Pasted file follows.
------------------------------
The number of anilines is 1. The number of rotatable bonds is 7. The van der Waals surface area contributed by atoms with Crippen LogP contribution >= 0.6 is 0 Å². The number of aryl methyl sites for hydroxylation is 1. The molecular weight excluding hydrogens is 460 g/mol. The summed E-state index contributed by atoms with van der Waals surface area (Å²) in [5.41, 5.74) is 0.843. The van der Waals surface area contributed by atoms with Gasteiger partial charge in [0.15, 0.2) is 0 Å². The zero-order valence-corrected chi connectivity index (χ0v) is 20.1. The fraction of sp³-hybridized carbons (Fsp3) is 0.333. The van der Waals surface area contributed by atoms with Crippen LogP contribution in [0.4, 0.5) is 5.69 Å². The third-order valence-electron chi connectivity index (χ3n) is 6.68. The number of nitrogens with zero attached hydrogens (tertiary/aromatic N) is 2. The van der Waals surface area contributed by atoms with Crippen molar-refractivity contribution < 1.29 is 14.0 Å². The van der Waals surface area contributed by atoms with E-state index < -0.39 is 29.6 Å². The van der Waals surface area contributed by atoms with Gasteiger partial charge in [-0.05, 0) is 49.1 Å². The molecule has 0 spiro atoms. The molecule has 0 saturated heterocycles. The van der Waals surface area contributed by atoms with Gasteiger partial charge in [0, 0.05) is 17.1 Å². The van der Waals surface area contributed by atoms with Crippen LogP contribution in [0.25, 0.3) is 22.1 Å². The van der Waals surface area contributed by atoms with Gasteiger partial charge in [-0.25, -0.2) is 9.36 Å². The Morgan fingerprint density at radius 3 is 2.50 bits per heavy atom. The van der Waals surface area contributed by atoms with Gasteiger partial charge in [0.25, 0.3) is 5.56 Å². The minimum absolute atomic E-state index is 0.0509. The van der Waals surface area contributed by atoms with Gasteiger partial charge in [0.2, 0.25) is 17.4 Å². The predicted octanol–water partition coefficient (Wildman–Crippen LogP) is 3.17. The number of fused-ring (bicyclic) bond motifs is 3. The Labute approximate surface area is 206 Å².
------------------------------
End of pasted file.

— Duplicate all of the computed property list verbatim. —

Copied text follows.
The number of anilines is 1. The number of rotatable bonds is 7. The van der Waals surface area contributed by atoms with Crippen LogP contribution >= 0.6 is 0 Å². The number of aryl methyl sites for hydroxylation is 1. The molecular weight excluding hydrogens is 460 g/mol. The summed E-state index contributed by atoms with van der Waals surface area (Å²) in [5.41, 5.74) is 0.843. The van der Waals surface area contributed by atoms with Gasteiger partial charge in [0.15, 0.2) is 0 Å². The zero-order valence-corrected chi connectivity index (χ0v) is 20.1. The fraction of sp³-hybridized carbons (Fsp3) is 0.333. The van der Waals surface area contributed by atoms with Crippen LogP contribution in [0.4, 0.5) is 5.69 Å². The third-order valence-electron chi connectivity index (χ3n) is 6.68. The number of nitrogens with zero attached hydrogens (tertiary/aromatic N) is 2. The van der Waals surface area contributed by atoms with Crippen molar-refractivity contribution < 1.29 is 14.0 Å². The van der Waals surface area contributed by atoms with E-state index < -0.39 is 29.6 Å². The van der Waals surface area contributed by atoms with Gasteiger partial charge in [-0.05, 0) is 49.1 Å². The molecule has 0 spiro atoms. The molecule has 0 saturated heterocycles. The van der Waals surface area contributed by atoms with Gasteiger partial charge in [0, 0.05) is 17.1 Å². The van der Waals surface area contributed by atoms with Crippen LogP contribution in [0.25, 0.3) is 22.1 Å². The van der Waals surface area contributed by atoms with Gasteiger partial charge in [-0.25, -0.2) is 9.36 Å². The Morgan fingerprint density at radius 3 is 2.50 bits per heavy atom. The van der Waals surface area contributed by atoms with Gasteiger partial charge in [0.25, 0.3) is 5.56 Å². The minimum absolute atomic E-state index is 0.0509. The van der Waals surface area contributed by atoms with Gasteiger partial charge in [0.2, 0.25) is 17.4 Å². The predicted octanol–water partition coefficient (Wildman–Crippen LogP) is 3.17. The number of fused-ring (bicyclic) bond motifs is 3. The Labute approximate surface area is 206 Å².